Romney was at Stanford in 1965 and 1966. “Romney joined a counter-protest in favor of the draft,” O’Donnell said on his TV show the other night. Romney “publicly urged his government to draft unwilling participants into the war – to draft college classmates of his into the war – to send them to their deaths as long as Romney didn’t have to go to war himself,” O’Donnell said. (Vietnam and the draft were over by the time O’Donnell graduated from college in 1976.)
You might think anybody as gung-ho for the draft as Romney evidently was would have welcomed a draft notice or maybe even have volunteered.
Romney did neither.
Oh, he’s running for president as the “pro-military” candidate — the bad guys wouldn’t dare mess with Mitt, he wants voters to think. “…It was American military power that enabled the United States after World War II to stand in opposition to brutal and aggressive Communist dictatorship,” Romney’s website says.
He had a golden opportunity to make a personal “stand in opposition” to Communism in Vietnam . But he stayed in civvies, stateside and in France .
At Stanford, a college deferment shielded Romney from the draft. He got a ministerial deferment that allowed him to be a Mormon missionary to the French in 1966-1968.
“While he was trying, and mostly failing, to convert Parisians to Mormonism, while Romney was safe in France …tens of thousands of young Americans his age were being killed in Vietnam ,” O’Donnell said.
Romney was 21, still prime military age, in December, 1968, when he came home from France. The Vietnam War was still on. He still didn’t enlist.
On the campaign trail, Romney hasn’t said a lot about what he was doing during the Vietnam War. He talked about it to a New York Times reporter in 2007, when he was running for the 2008 GOP presidential nod.
According to David D. Kirkpatrick of the Times, candidate Romney remembered that when he was a missionary “he sometimes had wished he were in Vietnam instead of France.”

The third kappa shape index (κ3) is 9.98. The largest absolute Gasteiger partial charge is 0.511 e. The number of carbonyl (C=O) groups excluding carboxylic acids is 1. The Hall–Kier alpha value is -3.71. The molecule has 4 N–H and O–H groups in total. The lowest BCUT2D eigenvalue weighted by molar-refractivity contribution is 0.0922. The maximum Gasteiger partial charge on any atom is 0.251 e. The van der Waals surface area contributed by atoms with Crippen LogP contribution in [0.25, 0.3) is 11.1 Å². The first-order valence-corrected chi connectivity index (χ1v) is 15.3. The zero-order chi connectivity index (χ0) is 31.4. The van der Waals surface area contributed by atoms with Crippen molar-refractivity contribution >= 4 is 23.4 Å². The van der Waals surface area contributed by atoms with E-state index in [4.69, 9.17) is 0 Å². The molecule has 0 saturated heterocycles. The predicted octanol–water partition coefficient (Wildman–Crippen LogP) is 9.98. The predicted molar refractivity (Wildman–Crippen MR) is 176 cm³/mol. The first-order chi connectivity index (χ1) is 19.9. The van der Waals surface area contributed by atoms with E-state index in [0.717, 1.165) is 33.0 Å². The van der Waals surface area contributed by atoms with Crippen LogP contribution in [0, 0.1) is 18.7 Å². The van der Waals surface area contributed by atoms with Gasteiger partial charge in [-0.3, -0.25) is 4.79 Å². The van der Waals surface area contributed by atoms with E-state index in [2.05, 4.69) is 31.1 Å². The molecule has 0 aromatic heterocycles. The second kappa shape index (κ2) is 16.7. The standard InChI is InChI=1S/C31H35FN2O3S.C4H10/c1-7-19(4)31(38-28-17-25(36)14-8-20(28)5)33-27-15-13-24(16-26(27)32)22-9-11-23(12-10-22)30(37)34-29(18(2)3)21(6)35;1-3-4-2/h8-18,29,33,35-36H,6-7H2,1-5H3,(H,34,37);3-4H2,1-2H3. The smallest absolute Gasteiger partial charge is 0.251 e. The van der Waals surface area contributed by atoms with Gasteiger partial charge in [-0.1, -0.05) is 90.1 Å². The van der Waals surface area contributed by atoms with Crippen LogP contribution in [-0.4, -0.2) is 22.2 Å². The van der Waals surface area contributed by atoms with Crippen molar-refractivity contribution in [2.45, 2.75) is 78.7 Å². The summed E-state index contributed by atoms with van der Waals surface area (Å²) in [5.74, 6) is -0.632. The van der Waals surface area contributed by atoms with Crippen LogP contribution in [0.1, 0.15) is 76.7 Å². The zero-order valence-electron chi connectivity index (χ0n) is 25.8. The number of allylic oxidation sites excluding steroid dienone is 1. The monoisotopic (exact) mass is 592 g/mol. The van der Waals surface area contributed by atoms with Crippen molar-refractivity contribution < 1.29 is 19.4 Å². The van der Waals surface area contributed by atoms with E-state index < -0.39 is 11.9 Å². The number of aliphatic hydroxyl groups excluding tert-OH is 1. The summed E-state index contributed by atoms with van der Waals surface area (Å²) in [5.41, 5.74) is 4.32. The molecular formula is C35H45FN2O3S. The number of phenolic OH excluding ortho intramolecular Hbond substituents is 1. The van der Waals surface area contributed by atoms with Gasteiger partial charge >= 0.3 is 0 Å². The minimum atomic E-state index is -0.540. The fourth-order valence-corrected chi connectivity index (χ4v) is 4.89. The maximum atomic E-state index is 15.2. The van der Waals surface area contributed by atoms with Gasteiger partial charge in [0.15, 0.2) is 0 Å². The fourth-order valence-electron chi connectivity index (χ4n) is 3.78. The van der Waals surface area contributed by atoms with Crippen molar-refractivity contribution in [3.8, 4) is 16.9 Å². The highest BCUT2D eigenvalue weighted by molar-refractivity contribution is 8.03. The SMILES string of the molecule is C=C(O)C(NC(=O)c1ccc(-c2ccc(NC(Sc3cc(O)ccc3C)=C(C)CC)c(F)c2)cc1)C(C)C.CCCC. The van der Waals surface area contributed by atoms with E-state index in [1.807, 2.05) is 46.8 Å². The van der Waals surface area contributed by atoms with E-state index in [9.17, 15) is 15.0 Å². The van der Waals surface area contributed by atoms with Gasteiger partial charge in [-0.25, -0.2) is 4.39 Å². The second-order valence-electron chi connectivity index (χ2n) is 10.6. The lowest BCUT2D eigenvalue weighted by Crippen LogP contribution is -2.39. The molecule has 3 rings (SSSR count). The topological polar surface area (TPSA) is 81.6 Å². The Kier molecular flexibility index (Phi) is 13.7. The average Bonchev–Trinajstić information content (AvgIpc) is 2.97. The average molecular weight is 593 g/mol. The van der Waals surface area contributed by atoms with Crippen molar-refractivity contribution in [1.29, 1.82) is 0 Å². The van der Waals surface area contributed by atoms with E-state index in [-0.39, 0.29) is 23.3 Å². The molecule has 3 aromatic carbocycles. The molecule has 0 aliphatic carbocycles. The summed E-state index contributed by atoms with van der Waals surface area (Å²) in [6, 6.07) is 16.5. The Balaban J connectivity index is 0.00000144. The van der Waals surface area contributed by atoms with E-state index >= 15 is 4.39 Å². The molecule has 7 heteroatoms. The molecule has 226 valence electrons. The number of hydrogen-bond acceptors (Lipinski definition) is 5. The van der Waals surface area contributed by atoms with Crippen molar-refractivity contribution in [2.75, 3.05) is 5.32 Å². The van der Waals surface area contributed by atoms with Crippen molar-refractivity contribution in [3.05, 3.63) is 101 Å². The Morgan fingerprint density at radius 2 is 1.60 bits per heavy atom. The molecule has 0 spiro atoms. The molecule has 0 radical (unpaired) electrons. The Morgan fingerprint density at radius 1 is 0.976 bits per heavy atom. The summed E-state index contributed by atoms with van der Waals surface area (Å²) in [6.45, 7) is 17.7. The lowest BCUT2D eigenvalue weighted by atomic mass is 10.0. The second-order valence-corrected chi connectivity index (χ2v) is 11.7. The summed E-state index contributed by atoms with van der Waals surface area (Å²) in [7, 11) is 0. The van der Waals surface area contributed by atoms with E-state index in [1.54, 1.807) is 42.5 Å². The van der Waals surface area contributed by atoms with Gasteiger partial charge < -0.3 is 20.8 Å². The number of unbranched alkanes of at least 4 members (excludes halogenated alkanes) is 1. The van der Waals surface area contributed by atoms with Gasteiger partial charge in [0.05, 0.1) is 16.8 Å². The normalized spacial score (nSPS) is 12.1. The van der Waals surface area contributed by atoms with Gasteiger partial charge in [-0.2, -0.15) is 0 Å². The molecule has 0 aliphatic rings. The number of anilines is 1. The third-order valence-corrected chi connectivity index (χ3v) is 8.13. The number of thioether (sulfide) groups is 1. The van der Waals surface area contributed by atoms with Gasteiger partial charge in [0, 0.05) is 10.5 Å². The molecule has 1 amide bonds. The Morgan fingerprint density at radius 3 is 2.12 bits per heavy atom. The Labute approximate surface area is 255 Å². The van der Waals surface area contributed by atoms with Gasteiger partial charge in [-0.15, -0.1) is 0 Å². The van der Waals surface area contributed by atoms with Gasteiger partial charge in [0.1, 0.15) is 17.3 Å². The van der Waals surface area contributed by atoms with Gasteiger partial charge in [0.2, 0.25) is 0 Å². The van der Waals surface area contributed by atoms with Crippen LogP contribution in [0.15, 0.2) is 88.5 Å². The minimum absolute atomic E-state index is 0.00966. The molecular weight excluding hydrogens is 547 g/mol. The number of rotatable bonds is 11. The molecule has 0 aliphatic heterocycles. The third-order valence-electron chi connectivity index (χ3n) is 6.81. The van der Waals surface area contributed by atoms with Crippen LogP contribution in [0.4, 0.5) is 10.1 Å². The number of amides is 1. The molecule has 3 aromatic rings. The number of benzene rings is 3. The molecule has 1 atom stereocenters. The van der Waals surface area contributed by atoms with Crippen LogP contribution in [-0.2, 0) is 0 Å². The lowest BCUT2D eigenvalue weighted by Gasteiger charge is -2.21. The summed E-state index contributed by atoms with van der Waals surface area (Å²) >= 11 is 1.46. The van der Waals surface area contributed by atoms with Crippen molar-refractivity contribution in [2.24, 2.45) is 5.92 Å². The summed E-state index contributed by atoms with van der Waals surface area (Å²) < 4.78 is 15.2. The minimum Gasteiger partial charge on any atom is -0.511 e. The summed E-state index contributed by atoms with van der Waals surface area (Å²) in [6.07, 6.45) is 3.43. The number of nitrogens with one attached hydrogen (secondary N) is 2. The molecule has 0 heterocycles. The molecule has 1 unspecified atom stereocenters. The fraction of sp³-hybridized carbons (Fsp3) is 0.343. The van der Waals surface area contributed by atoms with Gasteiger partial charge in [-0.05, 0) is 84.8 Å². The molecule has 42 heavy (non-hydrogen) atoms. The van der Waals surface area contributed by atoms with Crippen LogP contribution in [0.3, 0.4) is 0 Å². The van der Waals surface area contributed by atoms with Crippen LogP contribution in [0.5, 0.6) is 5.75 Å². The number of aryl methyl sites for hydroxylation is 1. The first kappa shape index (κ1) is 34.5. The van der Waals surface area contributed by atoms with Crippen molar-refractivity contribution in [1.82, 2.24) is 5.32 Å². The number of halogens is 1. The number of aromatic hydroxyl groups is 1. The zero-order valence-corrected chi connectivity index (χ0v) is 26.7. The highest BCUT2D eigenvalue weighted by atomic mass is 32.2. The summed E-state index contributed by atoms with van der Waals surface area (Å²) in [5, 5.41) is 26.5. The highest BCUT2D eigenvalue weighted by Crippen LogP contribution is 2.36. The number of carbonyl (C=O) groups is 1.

Kirkpatrick wrote that Romney defended American involvement in the war against French critics. “In hindsight, it is easy to be for the war when you don’t have to worry about going to Vietnam,” he quoted one of Romney’s fellow missionaries.
Kirkpatrick said Romney told another interviewer: “There were surely times on my mission when I was having a particularly difficult time accomplishing very little when I would have longed for the chance to be serving in the military, but that was not to be.”
“Not to be?” Unless Romney was in thrall of the infidel fates, he had the power to make it be. All he had to do was head to the nearest Army, Navy, Marine or Air Force recruiting office and put his John Hancock on enlistment papers.
Many other Mormons volunteered for military service, including “some of his fellow missionaries,” Kirkpatrick wrote.
Yet Romney sought, and got, another student deferment so he could enroll at Brigham Young, where he graduated in 1971. “When the draft lottery was introduced in December 1969, he drew a high enough number — 300 — that he would never be called up,” Kirkpatrick wrote.
The lottery didn’t affect volunteering. Romney still could have gone into service.
Eventually, Romney, like most Americans, including his dad, George Romney, came to question the Vietnam War.
In 1967, the senior Romney, then governor of Michigan , famously said that when he returned from a visit to Vietnam two years before he had experienced “the greatest brainwashing anybody [could] get.”
“I think we were brainwashed,” Mitt Romney told the Boston Globe in 1970. “If it wasn’t a political blunder to move into Vietnam, I don’t know what is.”
But, Romney-like, he hedged, explaining to the Globe that he thought President Nixon sincerely believed invading Cambodia in 1970 was the right thing to do. (George Romney was Nixon’s Housing and Urban Development secretary.)
Fast forward 37 years. Mitt is sounding hawkish again.
Okay, I’m 62. I’ll admit flat out that when I was in college hugging my coveted 2-S student deferment, I never wished I were in Vietnam . I didn’t wish for any American to be in Vietnam .
Even so, O’Donnell’s story on Romney, Vietnam and the draft reminded me of a college buddy of mine who was for the war, big time.
I asked him why he didn’t enlist. “I support the war with my tax money,” he replied.
He wasn’t joking.
I suspect my college friend is voting for Romney. I’m not.
But I don’t question for a minute Romney’s right to draft deferments for college and missionary work. I’m glad for him that he got them. Like my buddy and me, Romney beat the draft fair and square. I guess technically that makes us “draft evaders,” not “draft dodgers.” No doubt, Romney hates either handle.
Anyway, talk is cheap. Tough talk is cheapest of all. Saber-rattling ill-becomes guys who are AARP-eligible, yet, in their salad days, were pro-war and pro-draft while avoiding war and the draft themselves, no matter their motivations.
Posted: Monday, 4 June 2012